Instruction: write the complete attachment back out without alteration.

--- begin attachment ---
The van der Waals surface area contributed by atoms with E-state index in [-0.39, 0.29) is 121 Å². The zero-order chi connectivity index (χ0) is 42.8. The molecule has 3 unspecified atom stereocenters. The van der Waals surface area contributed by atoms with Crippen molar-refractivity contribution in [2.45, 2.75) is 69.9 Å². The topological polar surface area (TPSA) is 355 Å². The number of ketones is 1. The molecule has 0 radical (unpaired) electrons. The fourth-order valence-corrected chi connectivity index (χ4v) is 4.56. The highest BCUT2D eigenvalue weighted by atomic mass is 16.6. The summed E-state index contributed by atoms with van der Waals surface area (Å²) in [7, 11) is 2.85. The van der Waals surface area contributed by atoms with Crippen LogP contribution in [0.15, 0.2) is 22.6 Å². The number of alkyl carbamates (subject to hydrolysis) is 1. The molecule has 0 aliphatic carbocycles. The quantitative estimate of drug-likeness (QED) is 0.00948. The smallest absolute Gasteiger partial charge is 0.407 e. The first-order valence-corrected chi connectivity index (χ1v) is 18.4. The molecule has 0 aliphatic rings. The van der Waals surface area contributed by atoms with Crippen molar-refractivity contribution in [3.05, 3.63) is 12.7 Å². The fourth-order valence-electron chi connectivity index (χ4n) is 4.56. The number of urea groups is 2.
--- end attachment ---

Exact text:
The van der Waals surface area contributed by atoms with E-state index in [-0.39, 0.29) is 121 Å². The zero-order chi connectivity index (χ0) is 42.8. The molecule has 3 unspecified atom stereocenters. The van der Waals surface area contributed by atoms with Crippen molar-refractivity contribution in [2.45, 2.75) is 69.9 Å². The topological polar surface area (TPSA) is 355 Å². The number of ketones is 1. The molecule has 0 radical (unpaired) electrons. The fourth-order valence-corrected chi connectivity index (χ4v) is 4.56. The highest BCUT2D eigenvalue weighted by atomic mass is 16.6. The summed E-state index contributed by atoms with van der Waals surface area (Å²) in [7, 11) is 2.85. The van der Waals surface area contributed by atoms with Crippen LogP contribution in [0.15, 0.2) is 22.6 Å². The number of alkyl carbamates (subject to hydrolysis) is 1. The molecule has 0 aliphatic carbocycles. The quantitative estimate of drug-likeness (QED) is 0.00948. The smallest absolute Gasteiger partial charge is 0.407 e. The first-order valence-corrected chi connectivity index (χ1v) is 18.4. The molecule has 0 aliphatic rings. The van der Waals surface area contributed by atoms with Crippen molar-refractivity contribution in [3.05, 3.63) is 12.7 Å². The fourth-order valence-electron chi connectivity index (χ4n) is 4.56. The number of urea groups is 2.